Posted on 10 March 2011
Tony Myatt demonstrates multi-spatial
authoring for The Morning Line
The process of creating new Morning Line works begins with workshops and demonstrations for the artists and composers who learn about the project and its unique spatial sound system. The workshop also begins the dialogue with the York team that will collaborate and support the development of each new work as it's created. The Vienna 2011 Workshop was attended by Carsten Nicolai (De), Christian Fennesz (AT), Finnbogi Petursson (IS), Petteri Nisunen (FI) and Franz Pomassl (AT), along with members of the commissioning and coordinating organisation T-B A 21, including their head curator Daniela Zyman and founder and director Francesca von Habsburg.
Oliver Larkin demonstrates Morning
Line software during the Vienna 2011 Workshop
(Photo: Tony Myatt)
The workshop focussed on ideas related to Myatt's concept of multi-spatial sound presentation, compositional techniques for effective surround sound and the use of a series of software programs.
Sound zones of The Morning Line (Image: Aranda/Lasch Architects)
A team of MRC programmers created multi-spatial authoring tools and methodologies, initially for The Morning Line's first exhibition at the 2008 Seville Biennial of Contemporary Art. These tools have been developed and refined over the years responding to their use by composers. In addition to these authoring tools there is a multi-spatial performance engine that controls sound mixing, localisation and movement of sound materials in real time as they are played on the sculpture. This software also controls exhibition sequences and schedules.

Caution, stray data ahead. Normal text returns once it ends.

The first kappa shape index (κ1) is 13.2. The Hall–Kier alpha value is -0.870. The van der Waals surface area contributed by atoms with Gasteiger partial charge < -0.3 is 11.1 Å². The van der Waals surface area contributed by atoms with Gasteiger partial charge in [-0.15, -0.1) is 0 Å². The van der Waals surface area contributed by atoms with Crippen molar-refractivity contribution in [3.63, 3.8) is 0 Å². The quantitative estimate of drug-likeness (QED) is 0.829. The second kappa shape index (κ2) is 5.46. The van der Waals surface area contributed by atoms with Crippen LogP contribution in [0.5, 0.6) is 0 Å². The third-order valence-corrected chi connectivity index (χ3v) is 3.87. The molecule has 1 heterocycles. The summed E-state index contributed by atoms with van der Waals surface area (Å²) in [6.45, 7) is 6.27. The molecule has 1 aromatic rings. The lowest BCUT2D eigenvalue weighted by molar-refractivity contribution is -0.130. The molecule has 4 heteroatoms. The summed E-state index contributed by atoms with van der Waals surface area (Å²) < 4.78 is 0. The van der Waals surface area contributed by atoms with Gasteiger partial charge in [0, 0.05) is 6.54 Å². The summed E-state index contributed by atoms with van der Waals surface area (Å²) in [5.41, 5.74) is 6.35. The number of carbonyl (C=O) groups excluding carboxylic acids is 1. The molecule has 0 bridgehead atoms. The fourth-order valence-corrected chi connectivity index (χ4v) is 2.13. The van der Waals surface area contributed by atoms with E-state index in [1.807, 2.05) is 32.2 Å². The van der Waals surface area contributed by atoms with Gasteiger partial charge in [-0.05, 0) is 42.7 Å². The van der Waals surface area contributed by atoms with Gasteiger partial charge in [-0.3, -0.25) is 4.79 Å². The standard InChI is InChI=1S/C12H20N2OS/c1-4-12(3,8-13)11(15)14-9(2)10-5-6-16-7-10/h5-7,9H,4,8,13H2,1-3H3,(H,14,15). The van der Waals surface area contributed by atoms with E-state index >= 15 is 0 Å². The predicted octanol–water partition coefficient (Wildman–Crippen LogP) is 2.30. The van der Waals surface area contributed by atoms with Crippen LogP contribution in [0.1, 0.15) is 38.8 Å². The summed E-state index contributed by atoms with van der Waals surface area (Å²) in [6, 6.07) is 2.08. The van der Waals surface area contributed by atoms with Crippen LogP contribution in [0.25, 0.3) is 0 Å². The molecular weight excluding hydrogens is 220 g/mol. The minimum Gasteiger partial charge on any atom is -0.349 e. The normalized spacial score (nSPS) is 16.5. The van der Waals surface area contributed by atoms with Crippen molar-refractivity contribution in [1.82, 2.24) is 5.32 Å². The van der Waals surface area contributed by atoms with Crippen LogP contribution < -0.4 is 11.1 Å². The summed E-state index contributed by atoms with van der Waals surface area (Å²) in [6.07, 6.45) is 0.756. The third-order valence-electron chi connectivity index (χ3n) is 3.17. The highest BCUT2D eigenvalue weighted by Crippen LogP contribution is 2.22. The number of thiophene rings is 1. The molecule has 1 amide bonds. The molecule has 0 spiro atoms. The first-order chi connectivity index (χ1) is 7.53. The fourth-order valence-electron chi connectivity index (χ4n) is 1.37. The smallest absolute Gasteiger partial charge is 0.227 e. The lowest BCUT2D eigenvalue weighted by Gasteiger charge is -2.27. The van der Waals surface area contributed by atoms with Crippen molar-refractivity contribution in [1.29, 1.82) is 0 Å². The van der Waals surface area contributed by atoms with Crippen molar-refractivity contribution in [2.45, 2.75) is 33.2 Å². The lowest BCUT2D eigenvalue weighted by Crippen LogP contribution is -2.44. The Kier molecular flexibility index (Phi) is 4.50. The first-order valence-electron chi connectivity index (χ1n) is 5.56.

The Morning Line is a large-scale, outdoor public sculpture, populated with forty seven loudspeakers. Following the Seville Biennial, the work was shown at the Andalusian Centre for Contemporary Art, and in Eminönü Square, Istanbul last year as part of the European City of Culture celebrations.
The Morning Line in Eminönü
Square, Istanbul during the European City of Culture 2010.
(Photo: Tony Myatt)
The Morning Line was conceived as a collaborative project by New York based artist Matthew Ritchie, who along with architects Aranda/Lasch and Arup Advanced Geometry Unit worked with Tony to configure and create this unique platform for contemporary electronic music and sound art.
Commissioning organisation Thyssen-Bornemisza Contemporary Art (T-B A21), who supported the development of the system, have continued to commission leading electronic music artists to create new works for the project. By the time of the Vienna opening twenty four new works will have been created and developed in collaboration with the Music Research Centre team.
“The Morning Line could be the architectural manifestation of one of Ligeti's micropolyphonic symphonies: his idea of harmonic fluidity, liquid structures, sonic mists and constant flux is manifested...his vision fits this sound-producing walk-through sculpture perfectly” Anne Hilde Neset, The Wire, August 2010.
The Vienna 2011 exhibition will run until the Autumn and will open on the 7th with a music festival from 8th-11th June featuring many of the artists who have been commissioned since 2008.Further Information: TB-A21 Website